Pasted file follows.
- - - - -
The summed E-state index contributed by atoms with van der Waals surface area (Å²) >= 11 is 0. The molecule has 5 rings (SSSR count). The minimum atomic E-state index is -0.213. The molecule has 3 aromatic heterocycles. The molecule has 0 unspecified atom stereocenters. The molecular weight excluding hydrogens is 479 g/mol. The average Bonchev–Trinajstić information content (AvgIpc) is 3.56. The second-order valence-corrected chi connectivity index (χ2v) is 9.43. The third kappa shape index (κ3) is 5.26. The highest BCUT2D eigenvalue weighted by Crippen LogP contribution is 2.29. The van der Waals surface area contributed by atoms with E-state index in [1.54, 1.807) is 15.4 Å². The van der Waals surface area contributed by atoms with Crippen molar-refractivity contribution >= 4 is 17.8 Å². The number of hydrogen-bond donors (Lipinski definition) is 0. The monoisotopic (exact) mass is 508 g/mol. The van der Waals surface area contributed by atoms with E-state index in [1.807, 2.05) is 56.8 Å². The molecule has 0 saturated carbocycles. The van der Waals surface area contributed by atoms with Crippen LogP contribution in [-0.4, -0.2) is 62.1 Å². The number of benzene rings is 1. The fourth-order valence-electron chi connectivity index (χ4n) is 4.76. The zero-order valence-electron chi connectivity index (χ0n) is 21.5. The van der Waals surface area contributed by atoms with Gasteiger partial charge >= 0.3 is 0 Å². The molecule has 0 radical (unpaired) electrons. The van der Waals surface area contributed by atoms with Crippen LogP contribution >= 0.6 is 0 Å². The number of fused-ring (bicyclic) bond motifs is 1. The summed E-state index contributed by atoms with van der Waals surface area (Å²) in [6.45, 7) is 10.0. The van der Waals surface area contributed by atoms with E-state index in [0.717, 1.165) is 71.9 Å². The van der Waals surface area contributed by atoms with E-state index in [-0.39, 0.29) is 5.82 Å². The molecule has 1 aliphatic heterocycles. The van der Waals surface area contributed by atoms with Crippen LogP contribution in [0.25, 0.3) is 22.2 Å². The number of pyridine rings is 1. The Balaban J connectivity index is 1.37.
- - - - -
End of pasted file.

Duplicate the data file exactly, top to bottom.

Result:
The summed E-state index contributed by atoms with van der Waals surface area (Å²) >= 11 is 0. The molecule has 5 rings (SSSR count). The minimum atomic E-state index is -0.213. The molecule has 3 aromatic heterocycles. The molecule has 0 unspecified atom stereocenters. The molecular weight excluding hydrogens is 479 g/mol. The average Bonchev–Trinajstić information content (AvgIpc) is 3.56. The second-order valence-corrected chi connectivity index (χ2v) is 9.43. The third kappa shape index (κ3) is 5.26. The highest BCUT2D eigenvalue weighted by Crippen LogP contribution is 2.29. The van der Waals surface area contributed by atoms with E-state index in [1.54, 1.807) is 15.4 Å². The van der Waals surface area contributed by atoms with Crippen molar-refractivity contribution >= 4 is 17.8 Å². The number of hydrogen-bond donors (Lipinski definition) is 0. The monoisotopic (exact) mass is 508 g/mol. The van der Waals surface area contributed by atoms with E-state index in [1.807, 2.05) is 56.8 Å². The molecule has 0 saturated carbocycles. The van der Waals surface area contributed by atoms with Crippen LogP contribution in [-0.4, -0.2) is 62.1 Å². The number of benzene rings is 1. The fourth-order valence-electron chi connectivity index (χ4n) is 4.76. The zero-order valence-electron chi connectivity index (χ0n) is 21.5. The van der Waals surface area contributed by atoms with Gasteiger partial charge >= 0.3 is 0 Å². The molecule has 0 radical (unpaired) electrons. The van der Waals surface area contributed by atoms with Crippen LogP contribution >= 0.6 is 0 Å². The number of fused-ring (bicyclic) bond motifs is 1. The summed E-state index contributed by atoms with van der Waals surface area (Å²) in [6.45, 7) is 10.0. The van der Waals surface area contributed by atoms with E-state index in [0.717, 1.165) is 71.9 Å². The van der Waals surface area contributed by atoms with E-state index in [-0.39, 0.29) is 5.82 Å². The molecule has 1 aliphatic heterocycles. The van der Waals surface area contributed by atoms with Crippen LogP contribution in [0.25, 0.3) is 22.2 Å². The number of pyridine rings is 1. The Balaban J connectivity index is 1.37.